Nestle (NSRGY) is rolling out a new pet food alternative that makes use of insects and plant proteins found in fava beans and millets.

While the new Purina Beyond Nature's Protein line is meant to build on plant resources and will only be sold in Switzerland at launch, the dog and cat pet food alternative begs the questions if consumers will buy it and if their pets will actually eat it.

The idea of eating insects may repulse many in Western countries, but the protein is considered a delicacy in many parts of the world and has been eaten for decades.

Julie Lesnik, an assistant professor of anthropology at Wayne State University in Detroit, told the Pittsburgh Post-Gazette in a web seminar called “Fit to Eat? Algae, Insects and Cultured Meat” that the Western world has an aversion to eating bugs that is cultural. She said that people in the world have been eating insects for millennia.

Countries such as Mexico, Brazil, Thailand, and China integrate insects in traditional dishes and meals, including the use of ants, worms, and larvae.

For these countries, eating insects provides a good source of protein, which may reach a critical point by 2050 as experts predict the population will increase to 10 billion, and livestock production will be unable to meet demand, Yahoo News reported.

Compounding the issue is the environmental impact that livestock farming has on the world, using vast amounts of water, contributing greenhouse gases, and causing deforestation.

Finding an alternative protein source that uses a plant-based process has been increasing in intensity not only for humans but also for pets. This has caused Nestle to deliver two Purina mixes — a chicken, pig’s liver, and millet pet food and an insect protein, chicken, and fava bean pet food — for both dogs and cats.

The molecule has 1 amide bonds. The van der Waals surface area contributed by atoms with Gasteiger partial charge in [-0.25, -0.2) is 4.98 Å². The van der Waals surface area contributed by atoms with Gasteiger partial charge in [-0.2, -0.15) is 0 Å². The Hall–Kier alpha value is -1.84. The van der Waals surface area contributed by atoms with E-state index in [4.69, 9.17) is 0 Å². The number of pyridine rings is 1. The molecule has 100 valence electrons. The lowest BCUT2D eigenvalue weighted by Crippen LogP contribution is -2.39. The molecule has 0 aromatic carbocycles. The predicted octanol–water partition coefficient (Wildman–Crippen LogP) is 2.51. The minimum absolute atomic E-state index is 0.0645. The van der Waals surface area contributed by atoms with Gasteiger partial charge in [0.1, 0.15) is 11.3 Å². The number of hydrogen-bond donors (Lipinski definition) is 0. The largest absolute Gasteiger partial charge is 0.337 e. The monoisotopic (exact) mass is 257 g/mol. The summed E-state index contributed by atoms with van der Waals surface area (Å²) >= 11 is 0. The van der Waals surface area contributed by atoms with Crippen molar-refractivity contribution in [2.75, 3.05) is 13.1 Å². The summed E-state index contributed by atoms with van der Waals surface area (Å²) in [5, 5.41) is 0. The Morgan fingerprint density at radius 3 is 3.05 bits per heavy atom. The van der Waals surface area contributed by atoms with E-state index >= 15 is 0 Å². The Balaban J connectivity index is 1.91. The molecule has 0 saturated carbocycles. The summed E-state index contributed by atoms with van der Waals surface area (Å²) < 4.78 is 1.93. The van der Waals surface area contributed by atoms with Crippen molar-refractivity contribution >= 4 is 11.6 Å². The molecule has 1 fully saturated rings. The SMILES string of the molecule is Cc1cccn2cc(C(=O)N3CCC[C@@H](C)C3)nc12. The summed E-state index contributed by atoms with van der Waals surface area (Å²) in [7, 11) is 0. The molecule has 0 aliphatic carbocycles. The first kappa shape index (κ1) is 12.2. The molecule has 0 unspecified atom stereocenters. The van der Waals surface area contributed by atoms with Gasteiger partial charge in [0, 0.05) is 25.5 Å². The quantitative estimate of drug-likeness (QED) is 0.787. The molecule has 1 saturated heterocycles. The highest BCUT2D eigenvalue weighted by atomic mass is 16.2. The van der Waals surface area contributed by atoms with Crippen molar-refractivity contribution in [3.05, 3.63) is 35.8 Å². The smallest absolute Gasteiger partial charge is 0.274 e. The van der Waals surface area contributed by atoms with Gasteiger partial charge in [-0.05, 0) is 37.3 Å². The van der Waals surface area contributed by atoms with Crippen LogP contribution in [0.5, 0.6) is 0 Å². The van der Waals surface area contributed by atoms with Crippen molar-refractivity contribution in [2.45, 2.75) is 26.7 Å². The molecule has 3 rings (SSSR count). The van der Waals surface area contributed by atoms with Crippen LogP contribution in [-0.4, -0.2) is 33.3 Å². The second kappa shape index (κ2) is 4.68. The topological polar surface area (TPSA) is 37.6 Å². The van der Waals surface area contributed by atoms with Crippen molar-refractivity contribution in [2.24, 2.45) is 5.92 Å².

Nestle said the insect protein is derived from black soldier fly larvae, which is already used in many animal feeds in Europe, while the millet and fava bean mix helps to aid digestion while providing protein and energy for animals.

The pet food has also been blended to deliver all essential amino acids that dogs and cats require as well as to appeal to their taste palettes.

“Every ingredient in our food serves a purpose,” Bernard Meunier, Nestle Purina Petcare EMENA CEO, said in a statement. “With our new Beyond Nature's Protein dry pet food, we are offering a complete nutritious alternative to conventional dog and cat products, while taking care of the planet's precious resources by diversifying the protein sources.

“We're constantly looking at ways in which we can source sustainably for the longer-term while still delivering the high-quality nutrition that pets need today and tomorrow,” he added.

Nestle is not the only producer that uses insects in its dog and cat mixes as Yora and Green Petfood’s InsectDog also sell insect-incorporated pet food.

Shares of Nestle were trading at $118.00 as of 2:37 p.m. ET, down 48 cents, or 0.41%.

Dogs In this representational image, West Highland terriers pose during the final day of the 134th Westminster Kennel Club Dog Show at Madison Square Garden in New York, Feb. 16, 2010. Photo: Getty Images/ Timothy A. Clary